Lying down, I wonder, Where is the usual stream of cars? No trucks pause below the window, their hydraulics puffing and groaning at the stoplight. There’s no misbegotten youth outside, yelling to each other, laughing, sometimes fighting. It’s as if, tonight, they’ve taken a vow of silence. No music from passing car radios or cell phones bursts into our apartment.
Sleep is like a velvet coverlet that we curl inside. Traffic doesn't start up at sunless autumn dawn. There is no beep-beep-beep of trucks backing up. We continue our dreams. No sound, floating on a silent cloud.
Our alarm clock going off, seems to be the only noise in the world. Outside, it’s still dark, and dark and still. Strangely, there’s no wind-like sound of cars driving past, no rumble of delivery trucks or street sweepers, or piercing sirens repeating their urgency over and over again to a thousand households. The quiet is the kind that follows snowfall in the countryside.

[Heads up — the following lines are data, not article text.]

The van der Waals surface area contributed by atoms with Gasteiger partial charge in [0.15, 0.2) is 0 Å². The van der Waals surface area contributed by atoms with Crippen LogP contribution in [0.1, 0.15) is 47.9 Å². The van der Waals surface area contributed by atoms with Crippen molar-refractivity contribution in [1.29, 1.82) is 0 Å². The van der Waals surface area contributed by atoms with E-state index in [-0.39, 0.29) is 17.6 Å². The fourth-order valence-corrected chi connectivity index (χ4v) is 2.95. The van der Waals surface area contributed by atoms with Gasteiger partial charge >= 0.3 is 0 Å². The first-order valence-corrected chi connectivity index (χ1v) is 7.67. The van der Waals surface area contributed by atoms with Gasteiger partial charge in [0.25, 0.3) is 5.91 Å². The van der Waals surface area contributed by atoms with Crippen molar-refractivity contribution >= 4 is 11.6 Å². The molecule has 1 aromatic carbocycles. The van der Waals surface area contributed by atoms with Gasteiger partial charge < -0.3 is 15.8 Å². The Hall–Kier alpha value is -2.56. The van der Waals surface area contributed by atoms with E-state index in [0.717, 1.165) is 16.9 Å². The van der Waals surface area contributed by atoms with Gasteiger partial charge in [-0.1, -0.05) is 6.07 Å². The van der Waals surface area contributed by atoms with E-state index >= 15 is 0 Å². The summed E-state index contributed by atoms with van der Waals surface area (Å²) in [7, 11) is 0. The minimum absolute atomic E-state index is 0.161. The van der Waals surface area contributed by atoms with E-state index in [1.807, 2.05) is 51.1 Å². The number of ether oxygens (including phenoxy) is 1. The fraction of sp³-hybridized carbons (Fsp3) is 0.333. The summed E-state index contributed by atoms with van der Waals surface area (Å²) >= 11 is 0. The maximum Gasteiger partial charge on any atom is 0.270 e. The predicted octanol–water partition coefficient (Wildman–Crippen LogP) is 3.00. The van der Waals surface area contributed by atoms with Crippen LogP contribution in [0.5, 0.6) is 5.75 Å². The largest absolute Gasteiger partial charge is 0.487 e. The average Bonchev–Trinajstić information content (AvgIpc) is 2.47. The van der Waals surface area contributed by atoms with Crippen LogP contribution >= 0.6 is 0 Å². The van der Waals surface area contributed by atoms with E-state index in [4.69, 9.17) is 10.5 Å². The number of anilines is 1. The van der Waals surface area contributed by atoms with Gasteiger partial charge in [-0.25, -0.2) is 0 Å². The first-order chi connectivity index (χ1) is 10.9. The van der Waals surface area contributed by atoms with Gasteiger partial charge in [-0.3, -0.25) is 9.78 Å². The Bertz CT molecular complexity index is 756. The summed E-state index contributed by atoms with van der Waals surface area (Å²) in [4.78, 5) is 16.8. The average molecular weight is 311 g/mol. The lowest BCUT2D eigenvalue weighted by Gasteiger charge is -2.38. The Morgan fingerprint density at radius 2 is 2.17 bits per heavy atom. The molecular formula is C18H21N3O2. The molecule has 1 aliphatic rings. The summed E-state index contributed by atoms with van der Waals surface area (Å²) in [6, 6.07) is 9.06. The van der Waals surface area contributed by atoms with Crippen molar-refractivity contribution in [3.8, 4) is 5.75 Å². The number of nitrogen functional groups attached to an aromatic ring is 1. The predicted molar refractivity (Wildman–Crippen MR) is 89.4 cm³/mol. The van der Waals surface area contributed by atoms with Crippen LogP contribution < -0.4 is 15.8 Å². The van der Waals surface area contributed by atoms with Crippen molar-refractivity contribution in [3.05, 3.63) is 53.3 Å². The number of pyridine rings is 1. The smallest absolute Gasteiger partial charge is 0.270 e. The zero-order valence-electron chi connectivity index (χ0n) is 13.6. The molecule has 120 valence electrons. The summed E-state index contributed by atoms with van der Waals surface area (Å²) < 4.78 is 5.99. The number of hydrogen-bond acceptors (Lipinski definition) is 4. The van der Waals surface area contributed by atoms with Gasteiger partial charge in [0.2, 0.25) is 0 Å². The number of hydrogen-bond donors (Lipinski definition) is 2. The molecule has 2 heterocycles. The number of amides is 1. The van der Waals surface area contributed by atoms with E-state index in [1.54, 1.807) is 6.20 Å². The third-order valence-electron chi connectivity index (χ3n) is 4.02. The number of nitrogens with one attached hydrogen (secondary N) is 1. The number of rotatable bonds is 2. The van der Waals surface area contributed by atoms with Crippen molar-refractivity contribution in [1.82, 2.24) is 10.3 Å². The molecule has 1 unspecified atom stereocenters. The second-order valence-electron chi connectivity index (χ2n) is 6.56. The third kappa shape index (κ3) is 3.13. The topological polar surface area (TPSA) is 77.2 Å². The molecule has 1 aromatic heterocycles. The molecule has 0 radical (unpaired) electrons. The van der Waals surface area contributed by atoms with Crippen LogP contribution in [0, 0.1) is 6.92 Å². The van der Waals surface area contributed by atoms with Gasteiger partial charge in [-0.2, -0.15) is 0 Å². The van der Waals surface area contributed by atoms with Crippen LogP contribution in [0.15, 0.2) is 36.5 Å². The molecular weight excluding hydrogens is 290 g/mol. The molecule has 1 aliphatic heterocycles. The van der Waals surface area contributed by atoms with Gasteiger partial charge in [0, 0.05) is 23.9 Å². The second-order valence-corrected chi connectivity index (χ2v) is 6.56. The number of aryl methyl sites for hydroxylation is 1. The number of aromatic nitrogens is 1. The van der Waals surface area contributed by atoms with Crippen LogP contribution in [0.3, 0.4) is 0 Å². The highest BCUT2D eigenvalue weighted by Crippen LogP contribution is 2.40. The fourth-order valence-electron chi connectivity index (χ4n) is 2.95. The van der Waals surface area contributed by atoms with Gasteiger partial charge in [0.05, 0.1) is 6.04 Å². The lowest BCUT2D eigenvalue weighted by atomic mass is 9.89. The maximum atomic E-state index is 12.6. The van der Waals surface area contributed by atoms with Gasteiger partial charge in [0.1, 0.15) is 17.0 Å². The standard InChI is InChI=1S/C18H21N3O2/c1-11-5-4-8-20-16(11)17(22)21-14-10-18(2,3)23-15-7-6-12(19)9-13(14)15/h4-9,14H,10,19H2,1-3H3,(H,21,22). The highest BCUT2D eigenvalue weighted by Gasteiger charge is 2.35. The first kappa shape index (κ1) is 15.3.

It’s so hard to leave the warm bed and the cushioned, soundless world around it. But we say "Good morning", and make up our minds to move. Our feet meet the floor with soft thuds. The cat calls out a short, sharp “Mrow” for breakfast. You turn on the radio. For once, we’re the ones putting sound into the dark world.
The following evening, the cars return, and the backing-up trucks, and the warning “Clang, clang, clang” of the buses. Voices call out from across sidewalks, our neighbors decide to have a late night music session.
Velvet sleep dissolves to cotton.
I think, maybe, that that inexplicable quiet night was the last one the boulevard will ever know.